Cranberry polyphenols and agave agavins impact gut immune response and microbiota composition while improving gut barrier function, inflammation, and glucose metabolism in mice fed an obesogenic diet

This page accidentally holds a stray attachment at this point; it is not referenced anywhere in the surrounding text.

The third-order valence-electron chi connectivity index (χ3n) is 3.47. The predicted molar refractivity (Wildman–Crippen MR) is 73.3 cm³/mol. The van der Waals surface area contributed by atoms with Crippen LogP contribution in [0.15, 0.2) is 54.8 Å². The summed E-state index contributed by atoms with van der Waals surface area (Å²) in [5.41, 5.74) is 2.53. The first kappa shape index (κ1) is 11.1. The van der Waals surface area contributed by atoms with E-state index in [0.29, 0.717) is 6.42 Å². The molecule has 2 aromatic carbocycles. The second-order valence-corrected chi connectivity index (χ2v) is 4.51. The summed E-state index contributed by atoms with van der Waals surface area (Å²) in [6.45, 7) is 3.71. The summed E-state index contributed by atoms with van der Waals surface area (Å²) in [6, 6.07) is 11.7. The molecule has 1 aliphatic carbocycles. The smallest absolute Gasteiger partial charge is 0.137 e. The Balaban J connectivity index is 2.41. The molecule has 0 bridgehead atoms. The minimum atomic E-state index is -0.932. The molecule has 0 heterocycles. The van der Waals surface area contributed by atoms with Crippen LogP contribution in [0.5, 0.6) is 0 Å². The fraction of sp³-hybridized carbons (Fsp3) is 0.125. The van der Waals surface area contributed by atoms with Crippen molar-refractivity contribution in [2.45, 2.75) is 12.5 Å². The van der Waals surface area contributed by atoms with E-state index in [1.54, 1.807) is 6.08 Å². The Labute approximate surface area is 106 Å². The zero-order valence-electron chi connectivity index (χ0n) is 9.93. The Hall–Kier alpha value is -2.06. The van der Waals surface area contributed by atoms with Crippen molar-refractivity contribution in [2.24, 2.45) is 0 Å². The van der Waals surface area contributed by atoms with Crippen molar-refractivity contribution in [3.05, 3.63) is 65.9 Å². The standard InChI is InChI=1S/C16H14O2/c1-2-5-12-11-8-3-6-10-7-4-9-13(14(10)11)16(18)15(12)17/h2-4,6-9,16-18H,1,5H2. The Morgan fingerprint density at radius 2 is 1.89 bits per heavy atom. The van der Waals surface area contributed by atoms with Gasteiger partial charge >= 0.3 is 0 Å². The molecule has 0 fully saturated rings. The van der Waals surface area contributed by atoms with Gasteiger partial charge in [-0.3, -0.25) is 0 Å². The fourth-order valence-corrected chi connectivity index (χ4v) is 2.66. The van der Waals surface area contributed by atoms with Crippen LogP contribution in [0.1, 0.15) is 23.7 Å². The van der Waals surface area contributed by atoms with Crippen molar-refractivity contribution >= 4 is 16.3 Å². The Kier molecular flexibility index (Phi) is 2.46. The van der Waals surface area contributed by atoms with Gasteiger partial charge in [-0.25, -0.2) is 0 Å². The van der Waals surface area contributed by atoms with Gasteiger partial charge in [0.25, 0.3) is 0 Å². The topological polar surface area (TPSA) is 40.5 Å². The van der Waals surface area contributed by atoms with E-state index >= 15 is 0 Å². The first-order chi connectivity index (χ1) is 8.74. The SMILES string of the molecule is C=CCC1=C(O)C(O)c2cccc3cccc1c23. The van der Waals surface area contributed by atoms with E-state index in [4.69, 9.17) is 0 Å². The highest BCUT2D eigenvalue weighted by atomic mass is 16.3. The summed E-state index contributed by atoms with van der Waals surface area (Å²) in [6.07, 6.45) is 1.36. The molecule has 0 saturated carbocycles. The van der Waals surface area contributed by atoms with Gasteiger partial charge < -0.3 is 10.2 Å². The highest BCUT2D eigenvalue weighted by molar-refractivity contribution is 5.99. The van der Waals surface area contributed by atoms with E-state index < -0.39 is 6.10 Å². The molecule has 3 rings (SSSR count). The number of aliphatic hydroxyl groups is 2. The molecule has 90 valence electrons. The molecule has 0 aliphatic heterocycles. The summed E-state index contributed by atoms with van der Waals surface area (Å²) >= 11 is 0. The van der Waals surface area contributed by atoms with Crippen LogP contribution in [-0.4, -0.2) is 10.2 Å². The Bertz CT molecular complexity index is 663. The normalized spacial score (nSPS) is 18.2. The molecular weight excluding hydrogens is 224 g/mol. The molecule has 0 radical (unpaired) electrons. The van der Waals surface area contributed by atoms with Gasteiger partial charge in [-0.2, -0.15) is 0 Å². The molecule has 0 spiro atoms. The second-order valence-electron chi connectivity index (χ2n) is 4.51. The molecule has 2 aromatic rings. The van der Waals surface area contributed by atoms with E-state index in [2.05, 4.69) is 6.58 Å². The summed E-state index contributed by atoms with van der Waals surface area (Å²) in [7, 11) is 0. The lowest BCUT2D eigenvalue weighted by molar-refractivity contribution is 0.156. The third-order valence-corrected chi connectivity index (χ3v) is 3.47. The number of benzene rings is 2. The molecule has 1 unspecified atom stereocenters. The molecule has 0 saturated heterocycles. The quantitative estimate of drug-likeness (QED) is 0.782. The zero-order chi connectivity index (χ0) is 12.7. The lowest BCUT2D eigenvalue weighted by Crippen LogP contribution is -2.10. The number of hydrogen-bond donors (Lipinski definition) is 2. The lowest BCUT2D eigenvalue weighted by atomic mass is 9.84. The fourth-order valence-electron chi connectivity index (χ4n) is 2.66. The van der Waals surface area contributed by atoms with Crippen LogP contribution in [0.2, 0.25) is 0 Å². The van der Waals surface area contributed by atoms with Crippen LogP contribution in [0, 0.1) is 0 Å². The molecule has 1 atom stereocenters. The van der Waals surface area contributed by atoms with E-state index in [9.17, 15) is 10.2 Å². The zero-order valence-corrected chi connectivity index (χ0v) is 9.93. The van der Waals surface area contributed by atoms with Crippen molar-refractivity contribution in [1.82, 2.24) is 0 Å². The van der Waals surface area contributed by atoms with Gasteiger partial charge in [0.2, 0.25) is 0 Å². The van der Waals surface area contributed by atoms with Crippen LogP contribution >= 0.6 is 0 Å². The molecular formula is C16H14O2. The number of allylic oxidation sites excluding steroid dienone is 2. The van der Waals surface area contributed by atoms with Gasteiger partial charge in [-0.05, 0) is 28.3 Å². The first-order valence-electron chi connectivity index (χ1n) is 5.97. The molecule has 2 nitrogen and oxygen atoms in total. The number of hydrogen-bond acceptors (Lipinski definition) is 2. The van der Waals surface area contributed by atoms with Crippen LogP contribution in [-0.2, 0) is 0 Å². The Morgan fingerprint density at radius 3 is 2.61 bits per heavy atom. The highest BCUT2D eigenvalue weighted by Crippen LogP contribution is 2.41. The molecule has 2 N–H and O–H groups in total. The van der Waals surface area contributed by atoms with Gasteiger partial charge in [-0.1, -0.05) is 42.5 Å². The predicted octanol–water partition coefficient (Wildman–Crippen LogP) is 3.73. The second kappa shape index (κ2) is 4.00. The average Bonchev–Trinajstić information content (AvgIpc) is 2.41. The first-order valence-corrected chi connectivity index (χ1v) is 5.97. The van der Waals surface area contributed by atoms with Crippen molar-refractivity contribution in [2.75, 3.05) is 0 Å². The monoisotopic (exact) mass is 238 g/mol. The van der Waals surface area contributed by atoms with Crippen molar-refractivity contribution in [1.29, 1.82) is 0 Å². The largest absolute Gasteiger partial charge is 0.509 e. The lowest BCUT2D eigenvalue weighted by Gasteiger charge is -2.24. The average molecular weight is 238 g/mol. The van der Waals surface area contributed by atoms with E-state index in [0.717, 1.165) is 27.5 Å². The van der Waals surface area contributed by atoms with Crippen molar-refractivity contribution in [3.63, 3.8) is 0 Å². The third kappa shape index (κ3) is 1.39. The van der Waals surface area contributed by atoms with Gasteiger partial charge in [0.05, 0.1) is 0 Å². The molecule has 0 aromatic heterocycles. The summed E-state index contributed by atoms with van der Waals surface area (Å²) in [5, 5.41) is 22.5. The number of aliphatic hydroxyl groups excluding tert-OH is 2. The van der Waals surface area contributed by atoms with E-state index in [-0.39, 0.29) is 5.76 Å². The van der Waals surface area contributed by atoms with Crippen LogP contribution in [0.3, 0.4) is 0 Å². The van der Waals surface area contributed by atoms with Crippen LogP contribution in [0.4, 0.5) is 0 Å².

The consumption of plant-based bioactive compounds modulates the gut microbiota and interacts with the innate and adaptive immune responses associated with metabolic disorders. The present study aimed to evaluate the effect of cranberry polyphenols (CP), rich in flavonoids, and agavins (AG), a highly branched agave-derived neo-fructans, on cardiometabolic response, gut microbiota composition, metabolic endotoxemia, and mucosal immunomodulation of C57BL6 male mice fed an obesogenic high-fat and high-sucrose (HFHS) diet for 9 weeks. Interestingly, CP+AG-fed mice had improved glucose homeostasis. Oral supplementation with CP selectively and robustly (five-fold) increases the relative abundance of Akkermansia muciniphila, a beneficial bacteria associated with metabolic health. AG, either alone or combined with CP (CP+AG), mainly stimulated the glycan-degrading bacteria Muribaculum intestinale, Faecalibaculum rodentium, Bacteroides uniformis, and Bacteroides acidifaciens. This increase of glycan-degrading bacteria was consistent with a significantly increased level of butyrate in obese mice receiving AG, as compared to untreated counterparts. CP+AG-supplemented HFHS-fed mice had significantly lower levels of plasma LBP than HFHS-fed controls, suggesting blunted metabolic endotoxemia and improved intestinal barrier function. Gut microbiota and derived metabolites interact with the immunological factors to improve intestinal epithelium barrier function. Oral administration of CP and AG to obese mice contributed to dampen the pro-inflammatory immune response through different signaling pathways. CP and AG, alone or combined, increased toll-like receptor (TLR)-2 (Tlr2) expression, while decreasing the expression of interleukin 1ss (ILss1) in obese mice. Moreover, AG selectively promoted the anti-inflammatory marker Foxp3, while CP increased the expression of NOD-like receptor family pyrin domain containing 6 (Nlrp6) inflammasome. The intestinal immune system was also shaped by dietary factor recognition. Indeed, the combination of CP+AG significantly increased the expression of aryl hydrocarbon receptors (Ahr). Altogether, both CP and AG can shape gut microbiota composition and regulate key mucosal markers involved in the repair of epithelial barrier integrity, thereby attenuating obesity-associated gut dysbiosis and metabolic inflammation and improving glucose homeostasis.